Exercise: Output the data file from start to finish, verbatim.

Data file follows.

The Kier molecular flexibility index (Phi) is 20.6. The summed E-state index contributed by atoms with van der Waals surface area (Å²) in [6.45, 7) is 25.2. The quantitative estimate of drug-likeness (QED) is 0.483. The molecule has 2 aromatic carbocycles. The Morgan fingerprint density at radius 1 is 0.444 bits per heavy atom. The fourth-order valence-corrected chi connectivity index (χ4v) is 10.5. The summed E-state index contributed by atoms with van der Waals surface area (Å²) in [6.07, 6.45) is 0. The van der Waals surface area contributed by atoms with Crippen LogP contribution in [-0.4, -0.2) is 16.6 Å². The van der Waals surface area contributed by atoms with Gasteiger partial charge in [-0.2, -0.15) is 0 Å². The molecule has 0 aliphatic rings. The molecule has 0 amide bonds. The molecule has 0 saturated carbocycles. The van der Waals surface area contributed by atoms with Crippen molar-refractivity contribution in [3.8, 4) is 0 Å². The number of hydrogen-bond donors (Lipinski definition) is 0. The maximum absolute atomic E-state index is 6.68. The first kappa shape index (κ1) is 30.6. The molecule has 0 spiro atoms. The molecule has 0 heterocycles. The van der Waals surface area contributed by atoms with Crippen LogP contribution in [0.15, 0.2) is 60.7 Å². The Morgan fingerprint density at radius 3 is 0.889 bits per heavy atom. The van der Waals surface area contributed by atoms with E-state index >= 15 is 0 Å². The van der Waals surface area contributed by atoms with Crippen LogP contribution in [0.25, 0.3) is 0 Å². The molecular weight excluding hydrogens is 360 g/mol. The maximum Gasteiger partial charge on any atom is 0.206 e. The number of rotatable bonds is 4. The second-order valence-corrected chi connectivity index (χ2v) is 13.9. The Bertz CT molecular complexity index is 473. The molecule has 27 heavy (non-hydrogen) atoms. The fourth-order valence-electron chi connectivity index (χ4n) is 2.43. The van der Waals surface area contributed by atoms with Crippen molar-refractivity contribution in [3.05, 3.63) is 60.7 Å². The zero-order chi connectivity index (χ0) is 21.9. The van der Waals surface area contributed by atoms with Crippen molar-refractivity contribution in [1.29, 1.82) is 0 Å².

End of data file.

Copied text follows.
The Kier molecular flexibility index (Phi) is 20.6. The summed E-state index contributed by atoms with van der Waals surface area (Å²) in [6.45, 7) is 25.2. The quantitative estimate of drug-likeness (QED) is 0.483. The molecule has 2 aromatic carbocycles. The Morgan fingerprint density at radius 1 is 0.444 bits per heavy atom. The fourth-order valence-corrected chi connectivity index (χ4v) is 10.5. The summed E-state index contributed by atoms with van der Waals surface area (Å²) in [6.07, 6.45) is 0. The van der Waals surface area contributed by atoms with Crippen LogP contribution in [-0.4, -0.2) is 16.6 Å². The van der Waals surface area contributed by atoms with Gasteiger partial charge in [-0.2, -0.15) is 0 Å². The molecule has 0 aliphatic rings. The molecule has 0 amide bonds. The molecule has 0 saturated carbocycles. The van der Waals surface area contributed by atoms with Crippen molar-refractivity contribution in [3.8, 4) is 0 Å². The number of hydrogen-bond donors (Lipinski definition) is 0. The maximum absolute atomic E-state index is 6.68. The first kappa shape index (κ1) is 30.6. The molecule has 0 spiro atoms. The molecule has 0 heterocycles. The van der Waals surface area contributed by atoms with Crippen LogP contribution in [0.15, 0.2) is 60.7 Å². The Morgan fingerprint density at radius 3 is 0.889 bits per heavy atom. The van der Waals surface area contributed by atoms with E-state index >= 15 is 0 Å². The van der Waals surface area contributed by atoms with Crippen LogP contribution in [0.25, 0.3) is 0 Å². The molecular weight excluding hydrogens is 360 g/mol. The maximum Gasteiger partial charge on any atom is 0.206 e. The number of rotatable bonds is 4. The second-order valence-corrected chi connectivity index (χ2v) is 13.9. The Bertz CT molecular complexity index is 473. The molecule has 27 heavy (non-hydrogen) atoms. The fourth-order valence-electron chi connectivity index (χ4n) is 2.43. The van der Waals surface area contributed by atoms with Crippen molar-refractivity contribution in [3.05, 3.63) is 60.7 Å². The zero-order chi connectivity index (χ0) is 21.9. The van der Waals surface area contributed by atoms with Crippen molar-refractivity contribution in [1.29, 1.82) is 0 Å².